The first application will be broadband access. To get that broadband connection, a 5G connection from a router will get converted to existing ethernet or WiFi, which means all the devices in the home that use ethernet or WiFi will immediately be able to use 5G. The only difference is a 5G radio with an antenna. You could argue to a certain extent we do this already with 4G. You can get a router in a store that uses 4G at this point. But this [new 5G equipment for the home] enables a high-performance 5G connection that you get to your home via the air, and it can offer tremendous speeds that can enable all the devices in your house.
Verizon already offers internet access in some markets via its Fios division, and some consumers may already be using 4G wireless for the same purpose. However, 5G puts the company in better position to compete directly with traditional internet service providers (ISPs). The new network will be initially used for in-home service. Look for wireless devices to get access to 5G later, as it will take time for manufacturers like Qualcomm and Skyworks Solutions to develop new chips for 5G-ready smartphones.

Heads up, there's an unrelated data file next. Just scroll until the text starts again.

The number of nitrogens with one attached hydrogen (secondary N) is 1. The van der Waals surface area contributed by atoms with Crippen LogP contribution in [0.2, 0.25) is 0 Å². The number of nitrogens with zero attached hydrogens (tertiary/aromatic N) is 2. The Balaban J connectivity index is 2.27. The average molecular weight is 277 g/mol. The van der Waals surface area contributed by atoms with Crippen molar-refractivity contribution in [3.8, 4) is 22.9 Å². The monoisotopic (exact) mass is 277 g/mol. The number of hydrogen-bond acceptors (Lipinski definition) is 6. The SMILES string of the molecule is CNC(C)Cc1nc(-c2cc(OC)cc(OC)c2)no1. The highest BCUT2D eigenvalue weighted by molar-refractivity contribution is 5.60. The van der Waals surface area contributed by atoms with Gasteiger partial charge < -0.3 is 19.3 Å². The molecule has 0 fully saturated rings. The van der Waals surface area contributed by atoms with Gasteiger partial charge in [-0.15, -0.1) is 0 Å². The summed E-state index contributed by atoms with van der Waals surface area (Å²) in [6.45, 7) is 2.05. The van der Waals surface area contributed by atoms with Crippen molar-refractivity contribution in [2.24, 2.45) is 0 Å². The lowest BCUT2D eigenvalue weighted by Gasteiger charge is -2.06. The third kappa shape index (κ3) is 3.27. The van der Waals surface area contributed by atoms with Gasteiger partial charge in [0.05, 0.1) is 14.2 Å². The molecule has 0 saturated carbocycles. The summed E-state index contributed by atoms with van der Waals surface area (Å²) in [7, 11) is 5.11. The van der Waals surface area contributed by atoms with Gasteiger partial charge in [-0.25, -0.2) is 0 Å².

Beyond broadband internet and smartphones, Haberman expects 5G will take a little longer to become available for higher bandwidth applications (think ultra-high-definition 4K surveillance cameras, autonomous cars, etc.).
How much does it cost?
Haberman says the cost to consumers isn't quite ready to be unveiled. However, it was recently announced that for 5G subscribers in the four initial markets, the service will include Apple TV 4K as well as Alphabet's YouTube TV. Thus, 5G could be a quick boost for companies other than Verizon.